Places are events (instantiations of space and time); they gather people, things, ideas, memories, etc. (Casey 1996, Ethington 2007). Though place emerges from and entails the making of boundaries and has often been associated with fixedness in contrast to the mobility of space, it is constituted through both internal movements and movements that cross it (Cresswell 2014). As an evolving articulation of multiple flows and trajectories in space-time, it is hardly limited to the exclusionary, essentializing forms of identity that its “defenders” frequently champion (Massey 1994 and 2005). At the same time, such ideological claims, often written into the physical landscape, continue to constitute important elements within deep/thick maps of places.
These varied definitions make clear that place can be both subjective and objective -- it is “between,” as J. Nicholas Entrikin (1991) puts it. Bodies and Structures uses place in all of these senses. It is not merely a point on a map (though it is also that). It can also be an affect, a relationship, and a site on a variety of scales. Users can explore place through its different components. We mark specific locales through geotagging (latitude and longitude) and specifying particular sites (e.g. Mitsukoshi Department Store in Tokyo's Nihonbashi neighborhood; "Osaka" -- though these are as much loci of meaning as neutral toponyms); page titles and/or URLs, etc.). Relative location appears in different ways for different modules, for example with pages that describe points within a given spatiality (e.g., as one point within a network of knowledge circulation or an itinerary of travel). Relative location also appears in the context of the Scalar architecture itself, as in the case of the place of a page within a given pathway or within a given tag (e.g., "Page 1 in XX Pathway"; 1 of 2 subtags of "Spatialities"). Individual modules also address essence or senses of place as historical representations of the authentic or essential character of places, while the tag PLACE - #Meaning makes it possible to explore a variety of expressions of place-sense in multiple historical contexts.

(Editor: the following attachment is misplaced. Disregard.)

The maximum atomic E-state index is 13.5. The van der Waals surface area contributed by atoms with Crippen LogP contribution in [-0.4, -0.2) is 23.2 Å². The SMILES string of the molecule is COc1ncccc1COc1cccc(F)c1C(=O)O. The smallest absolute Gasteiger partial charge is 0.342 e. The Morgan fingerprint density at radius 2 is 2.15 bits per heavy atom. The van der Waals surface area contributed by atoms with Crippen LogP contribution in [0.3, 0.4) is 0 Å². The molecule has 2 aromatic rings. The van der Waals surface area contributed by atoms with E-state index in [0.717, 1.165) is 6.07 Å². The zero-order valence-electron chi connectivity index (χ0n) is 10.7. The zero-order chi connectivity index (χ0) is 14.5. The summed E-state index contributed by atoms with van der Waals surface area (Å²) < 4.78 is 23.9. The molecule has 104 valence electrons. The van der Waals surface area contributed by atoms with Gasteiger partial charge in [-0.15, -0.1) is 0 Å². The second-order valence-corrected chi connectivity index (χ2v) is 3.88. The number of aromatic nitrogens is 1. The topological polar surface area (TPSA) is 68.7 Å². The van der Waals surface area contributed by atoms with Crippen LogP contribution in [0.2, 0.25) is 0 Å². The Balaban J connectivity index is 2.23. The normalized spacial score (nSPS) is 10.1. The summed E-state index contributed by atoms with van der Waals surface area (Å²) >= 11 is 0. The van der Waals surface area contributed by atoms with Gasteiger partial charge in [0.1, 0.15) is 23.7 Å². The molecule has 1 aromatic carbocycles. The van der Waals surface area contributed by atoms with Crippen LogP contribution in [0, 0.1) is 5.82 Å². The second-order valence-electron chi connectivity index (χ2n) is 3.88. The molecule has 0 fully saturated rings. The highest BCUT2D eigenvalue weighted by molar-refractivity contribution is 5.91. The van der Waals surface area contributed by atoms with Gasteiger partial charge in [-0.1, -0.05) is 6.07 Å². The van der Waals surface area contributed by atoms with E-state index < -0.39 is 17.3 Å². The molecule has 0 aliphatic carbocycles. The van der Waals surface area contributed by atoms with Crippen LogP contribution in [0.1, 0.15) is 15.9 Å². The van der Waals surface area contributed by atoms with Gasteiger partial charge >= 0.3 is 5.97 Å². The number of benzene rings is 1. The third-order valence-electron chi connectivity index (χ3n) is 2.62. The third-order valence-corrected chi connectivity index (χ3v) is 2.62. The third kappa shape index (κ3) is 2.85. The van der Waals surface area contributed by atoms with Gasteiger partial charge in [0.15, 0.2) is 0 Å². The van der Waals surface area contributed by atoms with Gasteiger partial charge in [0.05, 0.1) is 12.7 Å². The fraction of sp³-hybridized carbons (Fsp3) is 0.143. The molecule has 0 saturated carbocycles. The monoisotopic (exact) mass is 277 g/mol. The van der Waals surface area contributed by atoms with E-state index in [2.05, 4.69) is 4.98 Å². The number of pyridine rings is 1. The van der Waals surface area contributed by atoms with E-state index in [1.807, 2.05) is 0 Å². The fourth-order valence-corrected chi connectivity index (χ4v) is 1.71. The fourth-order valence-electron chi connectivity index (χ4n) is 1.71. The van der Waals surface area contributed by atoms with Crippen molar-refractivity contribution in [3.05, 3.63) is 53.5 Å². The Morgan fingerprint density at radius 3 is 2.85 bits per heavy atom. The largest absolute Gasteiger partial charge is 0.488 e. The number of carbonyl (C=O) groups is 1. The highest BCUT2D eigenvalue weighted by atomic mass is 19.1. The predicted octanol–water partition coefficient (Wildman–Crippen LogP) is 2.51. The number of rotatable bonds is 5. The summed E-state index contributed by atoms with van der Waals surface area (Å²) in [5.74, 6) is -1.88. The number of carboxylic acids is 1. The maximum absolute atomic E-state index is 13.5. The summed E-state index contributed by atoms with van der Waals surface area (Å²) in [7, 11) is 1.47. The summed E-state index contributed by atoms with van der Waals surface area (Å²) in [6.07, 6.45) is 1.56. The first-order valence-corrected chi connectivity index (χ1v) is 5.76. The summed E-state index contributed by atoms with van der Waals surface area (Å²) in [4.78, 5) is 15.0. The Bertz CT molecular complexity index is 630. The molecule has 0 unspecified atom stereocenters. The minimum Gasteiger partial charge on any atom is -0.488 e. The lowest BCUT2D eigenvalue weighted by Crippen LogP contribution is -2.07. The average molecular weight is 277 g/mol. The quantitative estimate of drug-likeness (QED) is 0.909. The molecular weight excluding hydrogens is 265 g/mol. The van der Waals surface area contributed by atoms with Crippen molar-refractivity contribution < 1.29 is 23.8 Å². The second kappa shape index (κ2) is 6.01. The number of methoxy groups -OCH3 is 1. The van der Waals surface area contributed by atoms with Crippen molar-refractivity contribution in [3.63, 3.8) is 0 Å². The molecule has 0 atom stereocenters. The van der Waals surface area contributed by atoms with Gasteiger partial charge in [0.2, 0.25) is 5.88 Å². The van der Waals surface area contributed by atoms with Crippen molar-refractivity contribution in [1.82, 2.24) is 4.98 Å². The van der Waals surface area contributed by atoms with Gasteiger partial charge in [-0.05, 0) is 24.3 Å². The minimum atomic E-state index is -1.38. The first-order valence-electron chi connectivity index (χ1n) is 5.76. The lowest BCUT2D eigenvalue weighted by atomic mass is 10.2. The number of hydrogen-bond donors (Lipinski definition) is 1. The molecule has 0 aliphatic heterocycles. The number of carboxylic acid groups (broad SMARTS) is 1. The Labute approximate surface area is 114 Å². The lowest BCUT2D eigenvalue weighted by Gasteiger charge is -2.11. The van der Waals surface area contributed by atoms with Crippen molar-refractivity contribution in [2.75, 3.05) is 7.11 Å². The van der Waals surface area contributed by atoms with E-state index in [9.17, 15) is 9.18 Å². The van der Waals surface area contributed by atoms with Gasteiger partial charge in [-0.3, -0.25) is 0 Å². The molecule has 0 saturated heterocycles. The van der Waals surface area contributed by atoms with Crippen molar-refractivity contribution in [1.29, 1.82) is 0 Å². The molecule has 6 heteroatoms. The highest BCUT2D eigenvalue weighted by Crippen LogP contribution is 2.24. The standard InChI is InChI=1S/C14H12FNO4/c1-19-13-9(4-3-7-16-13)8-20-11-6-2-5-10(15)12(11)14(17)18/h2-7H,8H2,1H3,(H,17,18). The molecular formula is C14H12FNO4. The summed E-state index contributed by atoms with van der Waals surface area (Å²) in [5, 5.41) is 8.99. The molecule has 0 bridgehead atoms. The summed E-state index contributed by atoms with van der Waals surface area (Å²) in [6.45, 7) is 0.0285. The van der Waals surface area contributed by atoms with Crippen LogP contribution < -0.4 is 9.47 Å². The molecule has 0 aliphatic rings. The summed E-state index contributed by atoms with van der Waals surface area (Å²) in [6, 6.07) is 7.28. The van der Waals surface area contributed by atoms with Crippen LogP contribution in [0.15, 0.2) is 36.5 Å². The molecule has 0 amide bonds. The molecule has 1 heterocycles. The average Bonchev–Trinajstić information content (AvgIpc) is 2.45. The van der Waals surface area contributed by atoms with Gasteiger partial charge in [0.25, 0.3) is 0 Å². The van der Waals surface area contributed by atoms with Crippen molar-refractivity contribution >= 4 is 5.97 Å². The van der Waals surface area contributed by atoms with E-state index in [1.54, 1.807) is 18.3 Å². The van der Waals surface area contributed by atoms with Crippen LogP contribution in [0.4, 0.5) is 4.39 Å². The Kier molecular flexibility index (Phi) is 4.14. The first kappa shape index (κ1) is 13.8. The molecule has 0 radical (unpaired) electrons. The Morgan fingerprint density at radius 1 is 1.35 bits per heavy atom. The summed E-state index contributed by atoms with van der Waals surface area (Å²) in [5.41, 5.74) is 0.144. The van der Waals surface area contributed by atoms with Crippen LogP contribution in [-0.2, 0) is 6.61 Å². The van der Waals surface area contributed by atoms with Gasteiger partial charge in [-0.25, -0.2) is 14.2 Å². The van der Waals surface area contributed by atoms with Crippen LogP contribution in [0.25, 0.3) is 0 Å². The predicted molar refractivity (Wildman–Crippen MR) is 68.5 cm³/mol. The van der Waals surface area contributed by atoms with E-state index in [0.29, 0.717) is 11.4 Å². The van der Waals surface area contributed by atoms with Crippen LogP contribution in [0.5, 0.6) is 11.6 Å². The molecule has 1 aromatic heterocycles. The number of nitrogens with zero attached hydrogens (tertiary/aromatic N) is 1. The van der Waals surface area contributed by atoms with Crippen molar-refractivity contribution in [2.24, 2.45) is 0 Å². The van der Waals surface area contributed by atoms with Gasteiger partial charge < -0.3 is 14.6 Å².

This page has paths:
This page has tags:
Contents of this tag:
This page references:
- Agnew, "Representing Space"
- Ethington, “Placing the Past"
- Casey, “How to Get from Space to Place in a Fairly Short Stretch of Time"
- Cresswell, In Place/Out of Place
- Cresswell, Place: An Introduction
- Entrikin, The Betweenness of Place
- Massey, “A Global Sense of Place”
- Massey, For Space
- Tuan, “Space and Place"